When Pope Gregory began to plan for the evangelization of England, the land was still largely pagan, although in the southwest there were remnants of earlier missionary efforts. To lead this important mission, Gregory chose Augustine, prior of St. Andrew's monastery in Rome, of which Gregory had been the founder. Nothing is known of Augustine's life until the year 596, when, with a party of Benedictine monks, he set out northwards from Rome. He carried letters of commendation to various Gallic bishops. On reaching Provence, the monks accompanying Augustine grew fearful of the dangers that lay ahead. Alarming stories were told of the ferocity of the pagans and the hazards of the Channel crossing. They persuaded Augustine to return to Rome to ask the Pope's permission to abandon the whole enterprise. Meanwhile the Pope had received word that the common people of England and also some of their chieftains and kings were ready to welcome Christian missionaries. After Pope Gregory had told Augustine this news and had discussed the situation with him further, Augustine rejoined his companions and inspired them with his own courage. Taking with them several Franks to act as interpreters, the party crossed safely over to the Isle of Thanet, in the domain of Ethelbert, King of Kent, whom they formally notified of their arrival and of their purpose in coming.

Ethelbert was still a pagan, but his wife Bertha, daughter of King Charibert of the Franks, had been converted to Christianity. Sitting under a spreading oak, Ethelbert received the missionaries. After listening carefully to their words, he gave them permission to preach to his subjects. He also made over to them a house in Canterbury, with the use of the little stone church of St. Martin, which had stood there since the period of Roman occupation. This had formerly been the oratory of Queen Bertha and her confessor Liud hard. Ethelbert was converted and baptized at Pentecost, 597. After this promising start, Augustine went back to Provence to be consecrated bishop by Vergilius, metropolitan of Arles and papal legate for Gaul. On his return some ten thousand of Ethelbert's subjects were baptized in the Swale River.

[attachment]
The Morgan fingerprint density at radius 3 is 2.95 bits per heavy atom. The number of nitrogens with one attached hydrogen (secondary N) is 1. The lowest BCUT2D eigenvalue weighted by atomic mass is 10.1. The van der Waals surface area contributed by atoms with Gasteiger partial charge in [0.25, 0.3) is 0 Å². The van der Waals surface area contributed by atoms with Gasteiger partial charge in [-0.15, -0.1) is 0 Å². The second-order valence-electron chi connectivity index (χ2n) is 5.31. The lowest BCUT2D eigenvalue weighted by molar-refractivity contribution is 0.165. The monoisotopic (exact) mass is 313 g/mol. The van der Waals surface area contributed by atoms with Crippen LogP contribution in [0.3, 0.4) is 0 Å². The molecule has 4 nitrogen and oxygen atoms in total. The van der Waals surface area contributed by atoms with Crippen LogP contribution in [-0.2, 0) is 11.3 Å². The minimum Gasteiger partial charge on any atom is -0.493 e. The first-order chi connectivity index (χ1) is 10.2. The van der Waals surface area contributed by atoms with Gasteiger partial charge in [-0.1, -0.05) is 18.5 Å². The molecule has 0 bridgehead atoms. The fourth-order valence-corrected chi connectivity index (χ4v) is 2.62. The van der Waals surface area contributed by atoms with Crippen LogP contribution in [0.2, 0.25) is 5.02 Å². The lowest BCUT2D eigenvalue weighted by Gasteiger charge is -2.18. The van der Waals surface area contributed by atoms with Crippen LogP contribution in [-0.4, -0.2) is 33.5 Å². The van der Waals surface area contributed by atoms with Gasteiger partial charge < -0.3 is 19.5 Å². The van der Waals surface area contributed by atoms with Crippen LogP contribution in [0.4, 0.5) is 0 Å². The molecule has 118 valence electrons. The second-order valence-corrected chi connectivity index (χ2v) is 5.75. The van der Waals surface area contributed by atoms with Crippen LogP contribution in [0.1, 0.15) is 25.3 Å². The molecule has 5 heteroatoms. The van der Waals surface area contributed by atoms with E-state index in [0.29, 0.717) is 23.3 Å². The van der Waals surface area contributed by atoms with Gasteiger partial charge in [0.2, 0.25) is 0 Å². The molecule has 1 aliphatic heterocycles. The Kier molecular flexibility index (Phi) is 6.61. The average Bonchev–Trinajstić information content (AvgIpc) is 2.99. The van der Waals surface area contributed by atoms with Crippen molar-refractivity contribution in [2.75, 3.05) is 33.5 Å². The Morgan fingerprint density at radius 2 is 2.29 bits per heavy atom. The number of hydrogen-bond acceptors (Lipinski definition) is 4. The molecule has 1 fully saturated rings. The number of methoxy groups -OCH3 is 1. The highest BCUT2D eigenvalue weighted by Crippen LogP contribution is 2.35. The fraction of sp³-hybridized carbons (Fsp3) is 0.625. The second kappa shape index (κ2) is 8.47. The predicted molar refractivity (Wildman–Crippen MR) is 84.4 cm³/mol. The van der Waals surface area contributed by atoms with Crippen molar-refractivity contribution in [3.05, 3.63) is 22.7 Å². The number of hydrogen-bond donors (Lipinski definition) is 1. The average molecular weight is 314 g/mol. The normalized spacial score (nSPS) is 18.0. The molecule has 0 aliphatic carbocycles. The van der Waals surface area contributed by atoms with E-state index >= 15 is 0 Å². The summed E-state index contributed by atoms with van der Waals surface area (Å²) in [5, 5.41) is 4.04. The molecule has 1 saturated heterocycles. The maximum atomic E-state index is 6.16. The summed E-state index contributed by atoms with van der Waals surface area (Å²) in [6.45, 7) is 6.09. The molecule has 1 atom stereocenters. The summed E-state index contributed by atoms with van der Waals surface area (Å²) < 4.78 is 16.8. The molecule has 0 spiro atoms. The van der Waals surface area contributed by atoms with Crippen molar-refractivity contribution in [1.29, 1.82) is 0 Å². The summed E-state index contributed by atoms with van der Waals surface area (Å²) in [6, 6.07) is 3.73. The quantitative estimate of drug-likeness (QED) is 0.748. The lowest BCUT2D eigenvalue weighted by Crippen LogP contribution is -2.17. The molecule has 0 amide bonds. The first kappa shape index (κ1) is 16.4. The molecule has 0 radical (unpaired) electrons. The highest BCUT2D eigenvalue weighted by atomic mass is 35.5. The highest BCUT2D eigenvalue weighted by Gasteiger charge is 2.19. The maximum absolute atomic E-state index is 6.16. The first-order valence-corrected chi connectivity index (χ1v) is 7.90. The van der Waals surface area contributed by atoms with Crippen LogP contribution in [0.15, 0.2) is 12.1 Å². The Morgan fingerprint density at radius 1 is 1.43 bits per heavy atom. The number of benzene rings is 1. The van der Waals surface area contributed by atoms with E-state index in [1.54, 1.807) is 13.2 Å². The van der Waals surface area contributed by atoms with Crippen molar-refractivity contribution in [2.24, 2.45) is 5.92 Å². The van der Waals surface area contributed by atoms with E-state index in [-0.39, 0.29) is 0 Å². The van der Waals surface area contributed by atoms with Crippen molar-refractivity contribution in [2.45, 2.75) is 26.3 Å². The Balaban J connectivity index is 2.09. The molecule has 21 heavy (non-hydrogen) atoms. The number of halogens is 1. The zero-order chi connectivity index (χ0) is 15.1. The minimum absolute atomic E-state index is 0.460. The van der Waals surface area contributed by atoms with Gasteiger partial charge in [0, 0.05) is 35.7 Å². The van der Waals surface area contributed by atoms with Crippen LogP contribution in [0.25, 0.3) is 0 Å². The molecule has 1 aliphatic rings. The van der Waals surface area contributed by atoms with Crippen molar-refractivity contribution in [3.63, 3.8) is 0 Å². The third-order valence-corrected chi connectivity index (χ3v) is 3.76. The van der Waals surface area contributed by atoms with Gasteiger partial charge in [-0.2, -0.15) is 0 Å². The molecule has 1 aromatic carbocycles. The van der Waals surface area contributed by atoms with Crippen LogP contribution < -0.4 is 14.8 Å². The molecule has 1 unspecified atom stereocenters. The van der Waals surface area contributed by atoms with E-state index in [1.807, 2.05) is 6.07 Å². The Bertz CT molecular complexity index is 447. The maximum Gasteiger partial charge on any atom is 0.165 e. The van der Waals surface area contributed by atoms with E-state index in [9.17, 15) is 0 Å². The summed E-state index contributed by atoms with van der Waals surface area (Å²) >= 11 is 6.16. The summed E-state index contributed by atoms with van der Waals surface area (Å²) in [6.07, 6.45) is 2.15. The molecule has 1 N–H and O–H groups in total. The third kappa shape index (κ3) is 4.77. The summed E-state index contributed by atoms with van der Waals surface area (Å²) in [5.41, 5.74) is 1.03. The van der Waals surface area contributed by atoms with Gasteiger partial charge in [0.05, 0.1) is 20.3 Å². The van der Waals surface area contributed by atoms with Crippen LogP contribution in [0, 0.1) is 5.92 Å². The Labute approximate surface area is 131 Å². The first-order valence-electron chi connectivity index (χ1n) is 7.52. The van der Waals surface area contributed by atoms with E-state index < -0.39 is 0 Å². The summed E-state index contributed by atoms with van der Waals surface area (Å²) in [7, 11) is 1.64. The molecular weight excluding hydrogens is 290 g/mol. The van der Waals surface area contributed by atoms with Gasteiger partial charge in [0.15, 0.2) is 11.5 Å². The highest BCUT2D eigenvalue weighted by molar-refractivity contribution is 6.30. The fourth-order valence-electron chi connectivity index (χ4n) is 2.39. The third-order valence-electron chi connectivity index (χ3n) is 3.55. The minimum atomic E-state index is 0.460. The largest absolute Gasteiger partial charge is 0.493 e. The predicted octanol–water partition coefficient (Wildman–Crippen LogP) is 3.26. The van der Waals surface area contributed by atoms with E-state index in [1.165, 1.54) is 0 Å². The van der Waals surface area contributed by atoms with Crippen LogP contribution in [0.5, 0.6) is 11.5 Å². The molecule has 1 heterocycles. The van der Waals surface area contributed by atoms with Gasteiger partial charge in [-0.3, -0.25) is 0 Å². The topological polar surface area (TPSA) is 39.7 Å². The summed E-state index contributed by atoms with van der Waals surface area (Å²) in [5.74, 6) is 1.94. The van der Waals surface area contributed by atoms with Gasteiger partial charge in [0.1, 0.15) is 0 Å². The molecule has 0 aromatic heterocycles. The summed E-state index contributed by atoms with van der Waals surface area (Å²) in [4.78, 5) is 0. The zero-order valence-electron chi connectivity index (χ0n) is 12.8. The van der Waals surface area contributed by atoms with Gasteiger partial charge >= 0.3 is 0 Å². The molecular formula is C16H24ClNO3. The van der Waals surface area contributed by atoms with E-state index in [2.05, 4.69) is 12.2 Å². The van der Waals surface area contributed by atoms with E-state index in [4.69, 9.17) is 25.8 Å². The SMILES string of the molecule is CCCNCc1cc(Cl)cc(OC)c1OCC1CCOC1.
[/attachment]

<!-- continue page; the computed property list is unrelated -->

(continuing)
Augustine, greatly heartened by the success of his mission, now sent two of his monks to Rome to report to the Pope, and to ask for more helpers. Also he wished to have the Pope's counsel on various problems. When the monks came back to England with a fresh band of missionaries, they brought the pallium for Augustine. Among the new group were Mellitus, Justus, and Paulinus, who was afterwards archbishop of York. With these "ministers of the Word," wrote the Venerable Bede, "the holy Pope sent all things needed in general for divine worship and the service of the Church, viz. sacred vessels, altar cloths, ornaments for churches, and vestments for priests and clerks, and also many books." The latter item was especially important, for the books helped to inspire the great love of learning which characterized the English Church.

Gregory sent to Augustine a plan for developing an ecclesiastical hierarchy and establishing a working organization for the whole country-a plan which was not fully carried out in Augustine's lifetime. There was to be a northern and a southern province, with twelve suffragan bishops in each. In a letter to Mellitus, which is presented earlier, following the life of <St. Gregory>, he gave instruction on other points, showing his administrative ability as well as considerable psychological insight. Pagan temples were, as far as possible, to be Christianized and retained. Consecration rites and feasts of martyrs were to replace the heathen festivals, for, Gregory wisely writes, "he who would climb to a lofty height must go by steps, not leaps."

In 603 Augustine rebuilt and reconsecrated the Canterbury church and the house given him by King Ethelbert. These structures formed the nucleus for his metropolitan cathedral. They were destroyed by fire in 1067, and the present cathedral, begun by the great Lanfranc in 1070, stands on their site. A converted temple outside the walls of Canterbury was made into another religious house, which Augustine dedicated to St. Peter and St. Paul. After his death this abbey became known as St. Augustine's.